How to broil salmon: Broiling is another treatment that works for salmon fillets, steaks and sides. It’s a great treatment on a weeknight since involves very little effort. It does require vigilance, however, since the fish cooks quickly. One of Betty’s best broiled salmon recipes, Honey Mustard Glazed Salmon only takes 35 minutes to prepare. This recipe gets its flavor from a quick 15 minutes of marinating, which is just enough time to throw together a salad.

How to poach salmon: Yet another easy treatment, poaching works best for salmon fillets. Poaching involves cooking salmon in boiling liquid until the skin is flaky. The most time consuming part of poaching salmon is getting the cooking liquid to boil. Cooking time will depend on the thickness of the fillet. Salmon is often boiled in a mixture of white wine, water and herbs or water. For a twist on this classic treatment, try the recipe for Poached Salmon with Tangy Asian Vegetables, which involves poaching salmon in stock, green onions and miso paste.

How to cook in foil packs: This is one of our favorite ways to cook salmon during the busy summer months. Salmon fillets get folded up in foil packs with simple seasonings, like herbs, lemon, oil and salt and pepper. Then, you just stash the packs in the fridge until dinnertime. A perfect recipe is the Grilled Lemon-Salmon Foil Packs, which only takes 30 minutes total.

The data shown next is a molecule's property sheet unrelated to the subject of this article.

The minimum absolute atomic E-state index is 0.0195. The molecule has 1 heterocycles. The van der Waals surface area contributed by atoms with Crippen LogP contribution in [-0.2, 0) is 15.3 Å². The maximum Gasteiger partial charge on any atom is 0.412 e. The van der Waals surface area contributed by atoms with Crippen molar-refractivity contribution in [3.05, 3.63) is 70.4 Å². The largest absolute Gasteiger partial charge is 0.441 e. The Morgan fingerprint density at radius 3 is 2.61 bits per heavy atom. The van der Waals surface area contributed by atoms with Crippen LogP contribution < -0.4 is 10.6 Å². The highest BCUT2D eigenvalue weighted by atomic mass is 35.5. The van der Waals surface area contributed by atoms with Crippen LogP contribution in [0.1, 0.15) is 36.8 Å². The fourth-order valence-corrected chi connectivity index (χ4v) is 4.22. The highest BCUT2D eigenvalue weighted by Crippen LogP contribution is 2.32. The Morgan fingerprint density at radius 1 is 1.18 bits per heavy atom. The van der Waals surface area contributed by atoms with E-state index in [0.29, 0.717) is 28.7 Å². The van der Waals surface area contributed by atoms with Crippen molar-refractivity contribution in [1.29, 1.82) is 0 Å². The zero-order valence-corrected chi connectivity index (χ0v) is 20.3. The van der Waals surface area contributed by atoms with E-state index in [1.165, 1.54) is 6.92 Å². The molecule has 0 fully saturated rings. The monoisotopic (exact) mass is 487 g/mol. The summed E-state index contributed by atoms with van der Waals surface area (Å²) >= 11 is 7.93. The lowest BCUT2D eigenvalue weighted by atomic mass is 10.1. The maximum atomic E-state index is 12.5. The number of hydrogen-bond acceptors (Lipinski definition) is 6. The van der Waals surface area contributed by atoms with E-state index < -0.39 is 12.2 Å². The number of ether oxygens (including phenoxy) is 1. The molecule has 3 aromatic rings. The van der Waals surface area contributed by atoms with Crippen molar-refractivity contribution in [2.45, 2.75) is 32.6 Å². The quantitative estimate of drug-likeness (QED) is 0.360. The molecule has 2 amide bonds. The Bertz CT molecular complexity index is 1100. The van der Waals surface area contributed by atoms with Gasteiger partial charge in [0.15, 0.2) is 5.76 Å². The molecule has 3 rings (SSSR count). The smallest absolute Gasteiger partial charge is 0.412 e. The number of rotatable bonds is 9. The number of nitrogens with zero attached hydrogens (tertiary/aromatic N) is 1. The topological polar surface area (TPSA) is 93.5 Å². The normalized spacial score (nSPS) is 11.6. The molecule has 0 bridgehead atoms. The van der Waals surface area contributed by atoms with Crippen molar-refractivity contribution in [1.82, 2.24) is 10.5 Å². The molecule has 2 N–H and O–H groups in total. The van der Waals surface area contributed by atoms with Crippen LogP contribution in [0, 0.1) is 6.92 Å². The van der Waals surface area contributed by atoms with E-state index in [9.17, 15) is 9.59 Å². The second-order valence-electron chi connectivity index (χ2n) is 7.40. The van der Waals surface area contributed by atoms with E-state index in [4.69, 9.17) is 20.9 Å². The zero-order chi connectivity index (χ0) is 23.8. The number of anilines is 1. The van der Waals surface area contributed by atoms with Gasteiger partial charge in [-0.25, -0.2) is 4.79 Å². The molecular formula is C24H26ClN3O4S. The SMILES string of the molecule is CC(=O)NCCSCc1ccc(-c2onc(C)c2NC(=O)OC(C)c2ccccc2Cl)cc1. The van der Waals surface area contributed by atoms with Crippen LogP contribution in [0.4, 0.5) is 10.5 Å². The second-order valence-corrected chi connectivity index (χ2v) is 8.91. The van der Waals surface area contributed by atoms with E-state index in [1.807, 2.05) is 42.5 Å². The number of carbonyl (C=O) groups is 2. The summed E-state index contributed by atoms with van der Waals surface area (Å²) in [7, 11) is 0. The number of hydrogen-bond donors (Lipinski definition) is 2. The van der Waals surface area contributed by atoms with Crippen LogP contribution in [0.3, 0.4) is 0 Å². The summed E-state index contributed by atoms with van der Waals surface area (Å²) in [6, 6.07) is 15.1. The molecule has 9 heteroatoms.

What to Serve with Salmon

Salmon is a rich fish. It goes well with fresh vegetables and also with pasta and grains like rice, lentils or couscous. Here are some wonderful accompaniments to your next salmon dinner.

No matter what you serve with your salmon, you won’t be disappointed. With salmon as the main event, you’re in for a great dinner.

How to Store Leftover Salmon

It’s not often that we have leftover salmon, but when we do, it’s no problem. To keep leftover salmon fresh, refrigerate in the meat compartment or coldest part of your fridge and use within two days.

Here are some of our favorite ways to make a new meal out of leftover salmon.

Leftover salmon can also be frozen after cooking. Wrap tightly in butcher paper, foil or freezer plastic bags. Freeze for up to six months; thaw overnight in the refrigerator.

Now that you know how to make salmon, you’ve always got a plan for last-minute dinner sure to impress!

Next, learn how to cook shrimp. Betty’s got all the tips and tricks you need to master cooking most anything — find how-to articles here.